And there were screenplay issues. Norman Rosten had begun work on the adaptation of the William Bradford Huie bestseller in April 1962 only for, 10 months later, the author to be drafted in. But scripting problems would continue until after shooting was complete (see below) with the filmmakers unable to make up their mind about the tone of the picture.
Despite Rosten being assigned, a story later emerged that the book had struggled to reach Hollywood. Huie contended that it had, after all, not been sold to Ransohoff in 1962 and that the sale only occurred later after the author had written the screenplay on spec and sold it to the producer. He tied this up with another contention, little borne out by fact, that producers had turned against buying blockbuster novels in favour of original screenplays.
At that point Ransohoff was on a roll as one of the biggest independent producers in Hollywood, on his slate The Sandpiper, which would appear in 1965, Topkapi (1964), The Loved One (1965), The Wheeler Dealers (1963) and The Americanization of Emily, a fantastic batting average for a neophyte producer. Emily would be his third production, The Sandpiper, with two of the biggest stars in the world, Elizabeth Taylor and Richard Burton, his fourth.
James Garner, who had blown his entire fee of $100,000 from three years’ work on television series Maverick on getting out of his contract with Warner Brothers, had been given a helping hand by Ransohoff, winning second billing behind Kim Novak in Boys Night Out (1962) and Lee Remick in The Wheeler Dealers. Ransohoff gambled Garner was ready to make the jump up to top billing in The Americanization of Emily.
In fact, it would take several years before Garner was considered a proper star, thanks to Support Your Local Sheriff (1969), with the kind of marquee appeal that produced box office commensurate with his fees. In fact, James Coburn was considered a better prospect with a seven-picture deal with Twentieth Century Fox – for whom he would make his breakthrough movie Our Man Flint (1966) – a five-film deal with Ransohoff and Major Dundee (1965) on the starting grid with Columbia.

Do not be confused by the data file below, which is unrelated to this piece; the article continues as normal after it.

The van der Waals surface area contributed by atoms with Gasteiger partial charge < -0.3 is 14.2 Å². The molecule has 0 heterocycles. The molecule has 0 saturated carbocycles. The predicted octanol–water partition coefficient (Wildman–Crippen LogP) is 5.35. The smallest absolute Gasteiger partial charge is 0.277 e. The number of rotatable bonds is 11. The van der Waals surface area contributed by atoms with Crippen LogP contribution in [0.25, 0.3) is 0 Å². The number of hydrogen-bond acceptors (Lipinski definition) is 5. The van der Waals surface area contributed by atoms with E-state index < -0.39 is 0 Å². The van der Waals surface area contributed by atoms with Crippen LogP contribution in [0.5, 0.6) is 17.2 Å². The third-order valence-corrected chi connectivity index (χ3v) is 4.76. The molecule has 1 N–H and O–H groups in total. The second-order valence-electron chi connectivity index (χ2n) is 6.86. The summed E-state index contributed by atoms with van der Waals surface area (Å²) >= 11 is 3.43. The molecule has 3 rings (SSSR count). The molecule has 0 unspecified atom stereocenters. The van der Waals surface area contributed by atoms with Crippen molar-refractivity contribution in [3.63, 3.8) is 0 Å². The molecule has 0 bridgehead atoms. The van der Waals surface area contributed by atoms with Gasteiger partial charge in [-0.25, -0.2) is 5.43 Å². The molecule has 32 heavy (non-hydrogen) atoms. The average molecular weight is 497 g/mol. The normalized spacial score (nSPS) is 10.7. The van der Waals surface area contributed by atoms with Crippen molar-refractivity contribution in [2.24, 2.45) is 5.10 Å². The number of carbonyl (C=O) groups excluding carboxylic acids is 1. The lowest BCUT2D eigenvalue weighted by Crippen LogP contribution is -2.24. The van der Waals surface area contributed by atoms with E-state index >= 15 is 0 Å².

The three-minute sequence of the D-Day beach landing cost $250,000. It was shot in California, sixty miles north of Hollywood, on a public beach though anyone happening upon the site would possibly be put off by signs proclaiming “Explosives next ½ mile.” The shoot involved 5,000lb of explosives, mostly dynamite and black powder, planted in iron tubs buried in the sand and connected by wires to a central control board. The complicated set-up involved four cameras rolling simultaneously with a 250ft high crane lifting a camera platform into the sky for aerial shots. Another platform was sited in the surf. Special effects expert Paul Byrd was on hand to point out to participants where explosions would occur. Eighty smoke pots were lit, each in an assigned position. Rehearsals soaked James Garner and while he waited for the scene to be set up again he lay down on the beach, still in n his wet clothes, but covered in a towel.
Preparing the segment had taken four months with bulldozers clearing the area. Ransohoff himself climbed into a camera platform to test the rig. Camera positions were selected to capture close-ups of the actors going ashore. To maximize daylight the lunch break was limited to 30 minutes.
Ransohoff, as much a maverick in marketing as in production, took out a double-page advertisement in Variety in July 1964 – nearly four months before the movie opened – to promote the response of the preview audiences. And although the comment cards returned easily promotable lines like “you have a blockbuster on your hand” and “one of those rare films that combine tragedy, comedy and drama properly,” Ransohoff was clearly intending to continue to court controversy by including quotes along the lines of “I’m broadminded but this time you’ve gone too far” and “a disturbing and terrible thing.”
But you couldn’t argue with Ransohoff seeking an alternative marketing strategy with such a recalcitrant publicist as Garner. The actor had a marked aversion to talking about his private life, which, of course, meant the focus would have to shift to his dubious star quality or the controversial scenes. Nothing infuriated journalists more, especially in those days when the media was not so tightly controlled, than to turn up for an interview with an actor who had nothing to say. “My private life is just that and I’ll keep it that way,” he averred.